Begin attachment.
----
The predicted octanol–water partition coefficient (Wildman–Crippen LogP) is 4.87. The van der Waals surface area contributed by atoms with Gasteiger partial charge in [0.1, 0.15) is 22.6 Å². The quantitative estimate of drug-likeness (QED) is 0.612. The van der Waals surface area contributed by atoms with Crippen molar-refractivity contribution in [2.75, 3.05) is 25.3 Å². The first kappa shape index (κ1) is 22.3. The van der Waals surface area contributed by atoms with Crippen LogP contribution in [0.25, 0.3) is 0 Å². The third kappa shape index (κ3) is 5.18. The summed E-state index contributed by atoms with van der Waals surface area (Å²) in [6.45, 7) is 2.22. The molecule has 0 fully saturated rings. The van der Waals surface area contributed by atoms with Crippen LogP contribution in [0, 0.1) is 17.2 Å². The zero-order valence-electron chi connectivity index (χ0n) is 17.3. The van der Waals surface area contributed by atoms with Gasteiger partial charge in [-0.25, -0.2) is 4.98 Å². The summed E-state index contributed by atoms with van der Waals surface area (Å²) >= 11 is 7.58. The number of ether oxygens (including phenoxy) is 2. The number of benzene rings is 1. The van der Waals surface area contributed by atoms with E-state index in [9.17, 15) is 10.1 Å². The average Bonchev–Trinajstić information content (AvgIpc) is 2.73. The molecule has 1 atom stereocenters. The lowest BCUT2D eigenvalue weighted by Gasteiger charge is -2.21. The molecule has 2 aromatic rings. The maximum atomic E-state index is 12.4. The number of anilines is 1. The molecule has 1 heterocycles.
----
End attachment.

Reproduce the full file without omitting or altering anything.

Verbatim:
The predicted octanol–water partition coefficient (Wildman–Crippen LogP) is 4.87. The van der Waals surface area contributed by atoms with Gasteiger partial charge in [0.1, 0.15) is 22.6 Å². The quantitative estimate of drug-likeness (QED) is 0.612. The van der Waals surface area contributed by atoms with Crippen molar-refractivity contribution in [2.75, 3.05) is 25.3 Å². The first kappa shape index (κ1) is 22.3. The van der Waals surface area contributed by atoms with Crippen LogP contribution in [0.25, 0.3) is 0 Å². The third kappa shape index (κ3) is 5.18. The summed E-state index contributed by atoms with van der Waals surface area (Å²) in [6.45, 7) is 2.22. The molecule has 0 fully saturated rings. The van der Waals surface area contributed by atoms with Crippen LogP contribution in [0, 0.1) is 17.2 Å². The zero-order valence-electron chi connectivity index (χ0n) is 17.3. The van der Waals surface area contributed by atoms with Gasteiger partial charge in [-0.25, -0.2) is 4.98 Å². The summed E-state index contributed by atoms with van der Waals surface area (Å²) >= 11 is 7.58. The number of ether oxygens (including phenoxy) is 2. The number of benzene rings is 1. The van der Waals surface area contributed by atoms with E-state index in [9.17, 15) is 10.1 Å². The average Bonchev–Trinajstić information content (AvgIpc) is 2.73. The molecule has 1 atom stereocenters. The lowest BCUT2D eigenvalue weighted by Gasteiger charge is -2.21. The molecule has 2 aromatic rings. The maximum atomic E-state index is 12.4. The number of anilines is 1. The molecule has 1 heterocycles.